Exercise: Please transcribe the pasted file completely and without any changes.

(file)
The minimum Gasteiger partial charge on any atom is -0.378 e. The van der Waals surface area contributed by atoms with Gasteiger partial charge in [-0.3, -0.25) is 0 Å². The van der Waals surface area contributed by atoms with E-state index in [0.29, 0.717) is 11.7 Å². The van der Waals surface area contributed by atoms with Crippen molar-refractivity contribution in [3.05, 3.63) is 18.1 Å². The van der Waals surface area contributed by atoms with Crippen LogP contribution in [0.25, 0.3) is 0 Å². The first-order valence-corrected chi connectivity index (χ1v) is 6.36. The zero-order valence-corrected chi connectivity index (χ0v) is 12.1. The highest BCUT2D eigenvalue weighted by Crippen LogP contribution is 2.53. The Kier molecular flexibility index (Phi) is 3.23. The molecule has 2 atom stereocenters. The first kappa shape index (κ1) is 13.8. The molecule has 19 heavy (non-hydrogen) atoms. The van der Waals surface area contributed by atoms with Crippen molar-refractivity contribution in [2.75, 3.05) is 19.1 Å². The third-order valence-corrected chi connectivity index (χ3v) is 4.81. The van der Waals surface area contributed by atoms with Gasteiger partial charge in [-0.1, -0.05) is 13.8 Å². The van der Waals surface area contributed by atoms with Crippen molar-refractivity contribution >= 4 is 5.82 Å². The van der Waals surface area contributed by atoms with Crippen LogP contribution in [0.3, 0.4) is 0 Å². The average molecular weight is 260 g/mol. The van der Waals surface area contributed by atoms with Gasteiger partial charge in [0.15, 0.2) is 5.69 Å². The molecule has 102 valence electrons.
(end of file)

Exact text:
The minimum Gasteiger partial charge on any atom is -0.378 e. The van der Waals surface area contributed by atoms with Gasteiger partial charge in [-0.3, -0.25) is 0 Å². The van der Waals surface area contributed by atoms with E-state index in [0.29, 0.717) is 11.7 Å². The van der Waals surface area contributed by atoms with Crippen molar-refractivity contribution in [3.05, 3.63) is 18.1 Å². The van der Waals surface area contributed by atoms with Crippen LogP contribution in [0.25, 0.3) is 0 Å². The first-order valence-corrected chi connectivity index (χ1v) is 6.36. The zero-order valence-corrected chi connectivity index (χ0v) is 12.1. The highest BCUT2D eigenvalue weighted by Crippen LogP contribution is 2.53. The Kier molecular flexibility index (Phi) is 3.23. The molecule has 2 atom stereocenters. The first kappa shape index (κ1) is 13.8. The molecule has 19 heavy (non-hydrogen) atoms. The van der Waals surface area contributed by atoms with Crippen molar-refractivity contribution in [2.75, 3.05) is 19.1 Å². The third-order valence-corrected chi connectivity index (χ3v) is 4.81. The van der Waals surface area contributed by atoms with Gasteiger partial charge in [-0.1, -0.05) is 13.8 Å². The van der Waals surface area contributed by atoms with Crippen molar-refractivity contribution >= 4 is 5.82 Å². The van der Waals surface area contributed by atoms with Crippen LogP contribution in [0.3, 0.4) is 0 Å². The average molecular weight is 260 g/mol. The van der Waals surface area contributed by atoms with Gasteiger partial charge in [0.15, 0.2) is 5.69 Å². The molecule has 102 valence electrons.